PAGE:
Braggioni is the most powerful revolutionary leader in town, as well as Laura’s suitor. She also works for him carrying messages to members of the movement who are in prison or in hiding. He comes to her house every night to sit and talk with her and to sing songs he has composed as part of a campaign to seduce her. Braggioni is vain and self-obsessed; Laura is repulsed by him, but she accepts his attention because his is a powerful man. Fat and disgusting, he represents the corruption and cynicism of the revolutionary movement. Some critics note that he embodies all of the Seven Deadly Sins. He personifies the hypocrisy of the movement—he is a ‘ ‘good revolutionist” because “he has the malice, the cleverness, the wickedness, the sharpness of wit, the hardness of heart, stipulated for loving the world profitably.”
Braggioni’s wife is, in her husband’s view, an “instinctively virtuous woman.” She remains faithful to him and to his cause while he indulges his appetites and philandering impulses. During the month preceding the evening when the story takes place, Braggioni has been living separately from his wife and courting Laura. His wife has spent much of this time weeping. After he visits Laura, Braggioni returns home to his wife who greets him by weeping and begging his forgiveness. She washes his feet in an act of obeisance that echoes Mary’s washing of Jesus’s feet, in an ironic reflection of Braggioni’s role as savior of his people. In contrast to Laura, Braggioni’s wife has completely given herself over to love and martyrs herself before the powerful man.
Eugenic is one of Braggioni’s followers, an activist in the revolution who has been imprisoned for political reasons. On the night that the story takes place Laura has just returned from visiting him in prison, where she finds him near death from an overdose of sleeping pills. When Laura tells Braggioni about the suicide Braggioni calls him a fool, but his mood changes and he leaves her. That night, Eugenio comes to Laura in a symbolic dream that serves as the ambiguous resolution of the plot. Eugenio beckons her toward death and offers her flowers from the Judas tree to eat, saying, “This is my body and my blood,” a reference to the Eucharist, thus identifying him as a Christ figure. He then calls her a murderer and a cannibal, to which Laura responds, “No!”
Laura is the protagonist of the story. She is a young American woman living in Mexico and working for the socialist revolution. She is a schoolteacher and also performs tasks, such as running messages, for Braggioni as part of her revolutionary commitment. She is very idealistic but yet cold; thus she is disgusted by Braggioni’s sensuality and corruption. “She cannot help feeling that she has been betrayed irreparably by the disunion between her way of living and her feeling of what life should be.” However, she continues to be loyal to the revolution despite her misgivings. She is a lapsed Catholic but she occasionally enters a church and says a Hail Mary, even though this is against the beliefs of the revolutionary movement. She feels both betrayed by and guilty of betraying her Mexican comrades.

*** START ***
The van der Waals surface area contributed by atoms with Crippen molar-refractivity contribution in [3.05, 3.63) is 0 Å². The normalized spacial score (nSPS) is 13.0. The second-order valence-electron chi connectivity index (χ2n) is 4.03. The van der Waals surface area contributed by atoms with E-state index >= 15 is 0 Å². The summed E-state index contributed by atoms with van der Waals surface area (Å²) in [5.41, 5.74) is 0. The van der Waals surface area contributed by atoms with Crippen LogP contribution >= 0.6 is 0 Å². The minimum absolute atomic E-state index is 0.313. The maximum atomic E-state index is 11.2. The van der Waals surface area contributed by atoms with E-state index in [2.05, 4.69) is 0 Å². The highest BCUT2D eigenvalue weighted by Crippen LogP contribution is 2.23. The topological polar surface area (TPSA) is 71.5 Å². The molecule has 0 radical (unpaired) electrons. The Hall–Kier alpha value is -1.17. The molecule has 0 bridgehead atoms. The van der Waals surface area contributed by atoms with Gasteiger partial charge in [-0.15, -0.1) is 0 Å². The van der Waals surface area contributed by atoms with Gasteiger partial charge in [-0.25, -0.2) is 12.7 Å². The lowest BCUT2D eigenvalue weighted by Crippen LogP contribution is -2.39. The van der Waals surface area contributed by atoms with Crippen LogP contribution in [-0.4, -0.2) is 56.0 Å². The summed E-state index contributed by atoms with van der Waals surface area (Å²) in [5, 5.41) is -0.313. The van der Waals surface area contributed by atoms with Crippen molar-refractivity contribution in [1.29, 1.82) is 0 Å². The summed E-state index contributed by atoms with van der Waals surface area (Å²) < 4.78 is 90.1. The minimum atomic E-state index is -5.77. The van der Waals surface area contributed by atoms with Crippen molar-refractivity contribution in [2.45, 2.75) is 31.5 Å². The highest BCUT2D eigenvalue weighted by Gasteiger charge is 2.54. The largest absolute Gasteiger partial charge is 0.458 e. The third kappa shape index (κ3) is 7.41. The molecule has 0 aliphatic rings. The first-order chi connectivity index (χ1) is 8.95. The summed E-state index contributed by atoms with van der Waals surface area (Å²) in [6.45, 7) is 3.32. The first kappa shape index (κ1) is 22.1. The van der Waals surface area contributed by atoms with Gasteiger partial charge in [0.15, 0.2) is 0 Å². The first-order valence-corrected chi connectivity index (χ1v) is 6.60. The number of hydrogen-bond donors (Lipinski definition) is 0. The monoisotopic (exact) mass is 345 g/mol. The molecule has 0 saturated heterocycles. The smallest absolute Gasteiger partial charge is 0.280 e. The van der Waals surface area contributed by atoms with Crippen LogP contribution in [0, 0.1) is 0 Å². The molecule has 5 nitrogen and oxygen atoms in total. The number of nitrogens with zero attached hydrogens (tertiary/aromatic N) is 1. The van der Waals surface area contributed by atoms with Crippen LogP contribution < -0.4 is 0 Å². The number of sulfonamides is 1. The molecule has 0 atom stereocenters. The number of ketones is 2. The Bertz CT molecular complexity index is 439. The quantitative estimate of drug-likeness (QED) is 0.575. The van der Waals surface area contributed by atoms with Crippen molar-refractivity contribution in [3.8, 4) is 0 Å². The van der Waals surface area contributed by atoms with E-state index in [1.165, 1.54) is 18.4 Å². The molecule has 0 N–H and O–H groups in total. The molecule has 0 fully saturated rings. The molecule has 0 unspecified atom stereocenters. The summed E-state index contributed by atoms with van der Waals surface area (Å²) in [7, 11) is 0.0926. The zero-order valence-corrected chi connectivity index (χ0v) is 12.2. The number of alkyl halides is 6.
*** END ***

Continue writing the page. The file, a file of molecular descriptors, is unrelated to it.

Laura is graceful, womanly, and virginal. She conducts herself with reserve and dresses in nunlike clothes. When she finds herself the unwilling recipient of the romantic interest of several young revolutionaries she rebuffs them, while she skillfully keeps Braggioni at arm’s length while appearing to indulge him. Braggioni comments that he does not understand her commitment to the revolutionary ideal since she does not love a man who is involved. Laura is an isolated and sexually repressed figure, refusing to admit to a need for love. However, the figure of Eugenio—who is both ominous and seductive—suggests that she longs for merging and communion even as she denies it.
Lupe is Laura’s maid. She advises Laura to throw her suitor a flower from the Judas tree outside her window so that he will stop serenading her and tells her not to trust him or any man. But she does not tell her that the flower is encouragement for him to return night after night. Lupe’s familiarity with the culture and its social conventions underscore Laura’s alienation.
The Serenading Youth
A young man who is an organizer of the Typographer’s Union. He courts Laura by singing serenades outside of her window, following the elaborate romantic rituals of his culture. She unintentionally encourages him by tossing him a flower, so he pursues her further. She is ‘ ‘pleasantly disturbed” when she notices him watching her, a phrase signaling her sexual repression and ambivalence.
The Young Captain
A young captain—a hero of the Mexican Revolution—makes a pass at Laura, attempting to embrace her as she dismounts her horse at the end of a ride. She avoids his embrace by covertly spurring her horse. Described as “gentle” and a “rude folk hero,” he represents a model of the kind of man through whom she might express her love of revolution sensually. Instead, she rejects him.
Ira Mark Milne (Editor), Short Stories for Students – Presenting Analysis, Context, and Criticism on Commonly Studied Short Stories, Volume 8, Katherine Anne Porter, Published by Thomson Gale, 2000.